When my Aunt Lily and I first starting talking about real estate late last year, our chats centered on the best places to buy investment property in New Jersey. She’s approaching retirement but doesn’t necessarily want to stop working. Originally thinking she might leave New York, we started looking at Weehawken and Bayonne, among other towns, where she could live and invest in real estate after retirement. But, after giving it much thought, she’s decided to return to her roots and head north to Rochester—a decision the family loves since many of us still call it home—and invest in the place she was born and raised.
Excited about the prospect of investing in the city where she grew up, my aunt started talking investment strategy before she even started packing. She’d read that the City of Rochester holds tax foreclosure auctions and that bidding starts as low as $400. At that price, she wondered if she shouldn’t go ahead and buy property at one of the upcoming auctions to get her new career going. I told her that she should wait until we could go over the ins and outs of buying from the auction. Plus, she had a retirement party to plan.
Buying Property from the City of Rochester Tax Foreclosure Auction
When we did finally review the investing opportunities through the City of Rochester tax foreclosure auction, she started to feel a little lukewarm about it—even though the idea behind it is admirable. Vacant, abandoned, and decrepit homes that cause or contribute to neighborhood blight often get acquired by the City of Rochester when property owners can’t or won’t return their homes to good use. The city wants these properties to be brought back to code, fully renovated, and occupied—or resold—to help breathe some life into, and generate more tax revenue from, areas that may be suffering from low property values and crime. So, a few times a year, the city holds a tax foreclosure auction, offering these homes to the highest bidder.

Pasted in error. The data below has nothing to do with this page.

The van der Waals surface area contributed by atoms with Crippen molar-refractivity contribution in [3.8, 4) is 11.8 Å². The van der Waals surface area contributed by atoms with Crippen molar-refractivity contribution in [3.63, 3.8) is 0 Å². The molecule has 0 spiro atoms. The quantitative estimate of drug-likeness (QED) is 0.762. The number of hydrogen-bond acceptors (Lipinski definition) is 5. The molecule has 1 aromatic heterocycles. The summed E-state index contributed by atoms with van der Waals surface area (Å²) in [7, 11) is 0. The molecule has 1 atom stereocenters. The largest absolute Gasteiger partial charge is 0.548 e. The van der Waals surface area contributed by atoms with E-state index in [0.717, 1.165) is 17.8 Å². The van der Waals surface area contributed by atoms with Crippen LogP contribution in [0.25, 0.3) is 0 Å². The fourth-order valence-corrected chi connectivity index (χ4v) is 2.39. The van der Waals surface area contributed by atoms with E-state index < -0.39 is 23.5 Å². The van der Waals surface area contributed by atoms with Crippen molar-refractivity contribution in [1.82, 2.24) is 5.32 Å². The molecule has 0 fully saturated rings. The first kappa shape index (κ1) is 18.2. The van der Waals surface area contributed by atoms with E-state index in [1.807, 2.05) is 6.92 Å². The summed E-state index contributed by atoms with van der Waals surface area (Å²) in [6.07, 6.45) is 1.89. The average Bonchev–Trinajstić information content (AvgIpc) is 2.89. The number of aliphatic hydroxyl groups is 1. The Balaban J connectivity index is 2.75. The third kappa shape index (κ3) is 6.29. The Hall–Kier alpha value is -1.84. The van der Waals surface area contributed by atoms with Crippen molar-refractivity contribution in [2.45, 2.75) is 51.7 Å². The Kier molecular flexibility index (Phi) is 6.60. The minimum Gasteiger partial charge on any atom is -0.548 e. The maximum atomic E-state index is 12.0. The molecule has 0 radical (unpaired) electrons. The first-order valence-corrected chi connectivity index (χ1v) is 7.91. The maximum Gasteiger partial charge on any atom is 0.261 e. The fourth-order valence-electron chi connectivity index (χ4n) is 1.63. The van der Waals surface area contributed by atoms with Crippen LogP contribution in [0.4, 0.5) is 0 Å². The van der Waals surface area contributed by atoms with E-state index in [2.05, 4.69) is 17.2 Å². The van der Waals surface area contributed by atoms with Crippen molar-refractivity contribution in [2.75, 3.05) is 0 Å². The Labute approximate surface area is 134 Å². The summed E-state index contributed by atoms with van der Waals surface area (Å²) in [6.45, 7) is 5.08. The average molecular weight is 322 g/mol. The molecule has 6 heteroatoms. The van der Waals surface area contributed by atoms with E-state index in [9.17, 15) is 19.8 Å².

For investors, these tax foreclosure auctions provide an opportunity to buy distressed property cheaply enough so that even a full-scale renovation has the potential to create good returns. And, that’s an important point to consider. Since these homes have been sitting vacant and many are uninhabitable or even dangerous, they usually need a lot of work. But, if bought at the right price, a major fixer can look like a great deal—which is why hundreds of people often show up to bid. If you’re thinking about being one of them because you’re looking for investment properties to flip like my Aunt Lily, here’s what you need to know:
To begin, you will need to pre-register for any upcoming auction you plan on attending. Pre-registration starts and ends early for each auction, so it’s critical you visit the city’s website to determine what those dates are and adhere to them. If you don’t pre-register, you do not get to bid. As a part of the pre-registration process, you’ll also need to show proof of funds in the amount of $10,000 for each property that you expect to bid on, up to $30,000 for a maximum of three properties. You cannot have any code violations or owe any back taxes on properties within Rochester city limits either, otherwise you will be prohibited from bidding. But, the city reserves the right to withhold approval for whatever reason before the auction begins.
Prior to the auction, the city recommends you do as much research as possible in preparation for bidding. The city holds regular informational meetings about the auction process itself, where you’re encouraged to ask questions if you’ve never bid before. And, unlike a lot of other city and county real estate auctions, you can also schedule a home inspection with your contractor to help estimate the cost of the rehab and determine what—or if—you should bid for the property. Since these homes are sold as-is, it’s critical you don’t skip this opportunity. Doing so could land you with a money pit that sinks any potential returns if you win the bid and move forward with the sale.